After the excitement of the reunion, we are returning to our routine of daily visits, weekly dinners. Daily comments about wanting to die, followed by my retort about living every moment one is alive. Weekly visits from the hospice nurse. Daily checks of toilet paper, sore toes, clock accuracy, and making sure the shakes are pre-opened. We are both somewhat tired of it, yet she still treasures my presence, and expresses appreciation.
Today we had a little hiccup. She had hallucinations this morning, probably due to a recent change in a medicine or perhaps a UTI, but a rush of anxiety and concerns about its implication. Medicines are being adjusted, and we expect to return to our normal.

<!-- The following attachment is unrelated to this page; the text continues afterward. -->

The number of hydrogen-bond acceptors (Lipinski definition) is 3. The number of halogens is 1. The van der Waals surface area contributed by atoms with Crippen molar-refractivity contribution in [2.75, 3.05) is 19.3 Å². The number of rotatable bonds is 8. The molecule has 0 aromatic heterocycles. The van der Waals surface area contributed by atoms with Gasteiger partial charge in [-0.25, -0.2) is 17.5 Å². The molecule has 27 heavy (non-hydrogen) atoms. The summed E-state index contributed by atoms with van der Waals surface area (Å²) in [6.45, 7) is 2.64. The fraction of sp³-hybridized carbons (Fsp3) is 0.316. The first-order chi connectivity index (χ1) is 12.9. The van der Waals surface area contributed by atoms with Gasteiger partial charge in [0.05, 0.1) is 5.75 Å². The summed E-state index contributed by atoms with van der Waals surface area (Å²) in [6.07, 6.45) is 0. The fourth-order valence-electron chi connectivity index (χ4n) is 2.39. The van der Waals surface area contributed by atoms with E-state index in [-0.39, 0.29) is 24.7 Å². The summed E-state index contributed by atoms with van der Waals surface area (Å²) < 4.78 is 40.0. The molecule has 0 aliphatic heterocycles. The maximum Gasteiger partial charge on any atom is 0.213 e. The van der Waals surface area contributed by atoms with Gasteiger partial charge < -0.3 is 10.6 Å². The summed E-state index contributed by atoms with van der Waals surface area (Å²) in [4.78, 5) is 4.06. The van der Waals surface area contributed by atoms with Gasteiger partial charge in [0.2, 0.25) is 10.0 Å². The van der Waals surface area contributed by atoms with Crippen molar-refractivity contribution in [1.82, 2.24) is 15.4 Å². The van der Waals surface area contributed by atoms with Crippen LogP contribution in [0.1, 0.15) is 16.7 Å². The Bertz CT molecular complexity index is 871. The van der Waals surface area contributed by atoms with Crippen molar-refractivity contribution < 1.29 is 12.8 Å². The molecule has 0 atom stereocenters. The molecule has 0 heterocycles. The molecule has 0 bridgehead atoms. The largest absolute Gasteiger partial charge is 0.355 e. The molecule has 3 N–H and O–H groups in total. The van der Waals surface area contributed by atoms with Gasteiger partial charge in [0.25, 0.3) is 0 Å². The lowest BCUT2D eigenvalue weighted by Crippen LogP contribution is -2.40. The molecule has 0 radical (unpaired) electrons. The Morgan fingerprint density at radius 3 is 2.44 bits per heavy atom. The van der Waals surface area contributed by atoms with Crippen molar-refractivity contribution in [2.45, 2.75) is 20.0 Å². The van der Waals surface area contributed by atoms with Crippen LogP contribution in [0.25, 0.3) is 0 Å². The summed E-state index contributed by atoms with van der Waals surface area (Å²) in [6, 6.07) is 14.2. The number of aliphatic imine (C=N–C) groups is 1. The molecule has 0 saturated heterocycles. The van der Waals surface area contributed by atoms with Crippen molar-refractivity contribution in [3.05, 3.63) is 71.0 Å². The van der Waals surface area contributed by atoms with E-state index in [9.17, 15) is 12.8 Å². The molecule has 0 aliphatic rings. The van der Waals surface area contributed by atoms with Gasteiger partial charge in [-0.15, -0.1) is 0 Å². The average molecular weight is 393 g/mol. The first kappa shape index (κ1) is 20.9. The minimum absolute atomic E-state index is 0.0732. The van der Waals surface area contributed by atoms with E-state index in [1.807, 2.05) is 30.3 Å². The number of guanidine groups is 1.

After the flash of adrenaline, I returned in my customary visit routine, but really wanted a fresh view. And it occurs to me that the daily visits, though insignificant individually, constitute those tiny stitches in a petit-point piece of embroidery, a mother-daughter portrait perhaps. Each stitch isn't really much, but is carefully made to ensure the end product is achieved.
My mother's friend Mayme was making a needlepoint pillow, and on the day when Pearl Harbor was attacked, she added a special stitch, perhaps red, to mark the moment. How a single stitch captures such an impactful event.
So I continue to count the threads, pull the needle up, push it back down, straighten the thread, count the threads, pull the needle up, push it back down, straighten the threads. Work until the needlepoint is done, in tiny, nearly-invisible individual stitches.